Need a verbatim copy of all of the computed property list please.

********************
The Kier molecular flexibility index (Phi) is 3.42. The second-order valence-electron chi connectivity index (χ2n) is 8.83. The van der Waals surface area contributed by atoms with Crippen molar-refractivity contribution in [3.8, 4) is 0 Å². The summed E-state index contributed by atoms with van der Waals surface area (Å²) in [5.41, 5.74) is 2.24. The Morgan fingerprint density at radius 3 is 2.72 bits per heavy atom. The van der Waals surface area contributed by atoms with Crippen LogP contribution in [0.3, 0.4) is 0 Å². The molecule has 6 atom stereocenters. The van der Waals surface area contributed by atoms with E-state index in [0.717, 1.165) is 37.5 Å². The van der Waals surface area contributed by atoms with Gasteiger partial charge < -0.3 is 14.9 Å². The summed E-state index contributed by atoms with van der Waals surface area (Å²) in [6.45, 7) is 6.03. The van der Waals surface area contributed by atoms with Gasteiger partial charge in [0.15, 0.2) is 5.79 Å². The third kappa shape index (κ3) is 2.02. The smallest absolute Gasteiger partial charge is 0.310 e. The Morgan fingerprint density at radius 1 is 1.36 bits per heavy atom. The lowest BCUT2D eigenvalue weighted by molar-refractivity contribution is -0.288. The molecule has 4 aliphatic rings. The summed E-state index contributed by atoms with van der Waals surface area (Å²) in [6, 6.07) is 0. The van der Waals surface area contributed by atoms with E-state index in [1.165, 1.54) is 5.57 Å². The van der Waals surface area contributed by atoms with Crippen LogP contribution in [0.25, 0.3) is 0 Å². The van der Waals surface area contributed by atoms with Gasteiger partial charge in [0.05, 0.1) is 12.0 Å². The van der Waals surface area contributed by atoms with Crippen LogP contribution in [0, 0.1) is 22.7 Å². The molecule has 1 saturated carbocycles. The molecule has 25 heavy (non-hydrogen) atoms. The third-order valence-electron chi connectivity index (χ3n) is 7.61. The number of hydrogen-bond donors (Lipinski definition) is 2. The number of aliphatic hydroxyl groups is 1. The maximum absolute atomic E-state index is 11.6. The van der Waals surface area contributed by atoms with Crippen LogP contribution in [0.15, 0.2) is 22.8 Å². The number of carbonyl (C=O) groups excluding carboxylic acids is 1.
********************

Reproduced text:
The Kier molecular flexibility index (Phi) is 3.42. The second-order valence-electron chi connectivity index (χ2n) is 8.83. The van der Waals surface area contributed by atoms with Crippen molar-refractivity contribution in [3.8, 4) is 0 Å². The summed E-state index contributed by atoms with van der Waals surface area (Å²) in [5.41, 5.74) is 2.24. The Morgan fingerprint density at radius 3 is 2.72 bits per heavy atom. The van der Waals surface area contributed by atoms with Crippen LogP contribution in [0.3, 0.4) is 0 Å². The molecule has 6 atom stereocenters. The van der Waals surface area contributed by atoms with E-state index in [0.717, 1.165) is 37.5 Å². The van der Waals surface area contributed by atoms with Gasteiger partial charge < -0.3 is 14.9 Å². The summed E-state index contributed by atoms with van der Waals surface area (Å²) in [6.45, 7) is 6.03. The van der Waals surface area contributed by atoms with Gasteiger partial charge in [0.15, 0.2) is 5.79 Å². The third kappa shape index (κ3) is 2.02. The smallest absolute Gasteiger partial charge is 0.310 e. The Morgan fingerprint density at radius 1 is 1.36 bits per heavy atom. The lowest BCUT2D eigenvalue weighted by molar-refractivity contribution is -0.288. The molecule has 4 aliphatic rings. The summed E-state index contributed by atoms with van der Waals surface area (Å²) in [6, 6.07) is 0. The van der Waals surface area contributed by atoms with E-state index in [1.165, 1.54) is 5.57 Å². The van der Waals surface area contributed by atoms with Crippen LogP contribution in [0.25, 0.3) is 0 Å². The van der Waals surface area contributed by atoms with Gasteiger partial charge in [0.05, 0.1) is 12.0 Å². The van der Waals surface area contributed by atoms with Crippen LogP contribution in [0, 0.1) is 22.7 Å². The molecule has 1 saturated carbocycles. The molecule has 25 heavy (non-hydrogen) atoms. The third-order valence-electron chi connectivity index (χ3n) is 7.61. The number of hydrogen-bond donors (Lipinski definition) is 2. The number of aliphatic hydroxyl groups is 1. The maximum absolute atomic E-state index is 11.6. The van der Waals surface area contributed by atoms with Crippen LogP contribution in [0.15, 0.2) is 22.8 Å². The number of carbonyl (C=O) groups excluding carboxylic acids is 1.